Lost Gardens of Heligan

The Lost Gardens of Heligan, near Mevagissey in Cornwall, are one of the most popular botanical gardens in the UK. The style of the gardens is typical of the nineteenth century Gardenesque style, with areas of different character and in different design styles.

The gardens were created by members of the Cornish Tremayne family, over a period from the mid-18th century up to the beginning of the 20th century, and still form part of the family's Heligan estate. The gardens were neglected after the First World War, and only restored in the 1990s, a restoration that was the subject of several popular television programmes and books.

The gardens now boast a fabulous collection of aged and colossal rhododendrons and camellias, a series of lakes fed by a ram pump over a hundred years old, highly productive flower and vegetable gardens, an Italian garden, and a stunning wild area filled with primaeval-looking sub-tropical tree ferns called "The Jungle". The gardens also have Europe's only remaining pineapple pit, warmed by rotting manure, and two figures made from rocks and plants known as the Mud Maid and the Giant's Head.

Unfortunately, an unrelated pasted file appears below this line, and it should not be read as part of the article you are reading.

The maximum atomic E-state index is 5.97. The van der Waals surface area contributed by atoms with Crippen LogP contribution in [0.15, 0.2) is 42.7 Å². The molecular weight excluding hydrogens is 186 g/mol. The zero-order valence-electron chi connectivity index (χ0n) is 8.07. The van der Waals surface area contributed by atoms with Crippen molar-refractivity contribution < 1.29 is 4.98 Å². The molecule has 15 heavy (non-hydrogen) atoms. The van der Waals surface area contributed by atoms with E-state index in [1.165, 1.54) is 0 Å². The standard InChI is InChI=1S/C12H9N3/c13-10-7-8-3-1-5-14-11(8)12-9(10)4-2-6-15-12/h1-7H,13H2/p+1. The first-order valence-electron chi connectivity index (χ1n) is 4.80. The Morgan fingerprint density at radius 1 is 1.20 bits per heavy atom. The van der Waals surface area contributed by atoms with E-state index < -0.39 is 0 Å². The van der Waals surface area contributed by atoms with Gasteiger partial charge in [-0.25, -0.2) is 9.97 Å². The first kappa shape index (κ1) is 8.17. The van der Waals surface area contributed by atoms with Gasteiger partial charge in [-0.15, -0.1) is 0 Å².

Official Lost Gardens of Heligan website


"Took partner away for a surprise birthday weekend. We couldn't have wished for more. The room (no. 2) was just beautiful with 4-poster bed, spa bath and all the comforts you could wish for. The staff were very friendly and helpful. We stayed in and ate in the restaurant on the friday night. wow the food was excellent. best meal we have eaten in a long while. not cheap but worth every penny. would recommend to anyone, especially for a romantic weekend break (make sure to ask for room 2!!!)" Nov 2012

- via Tripadvisor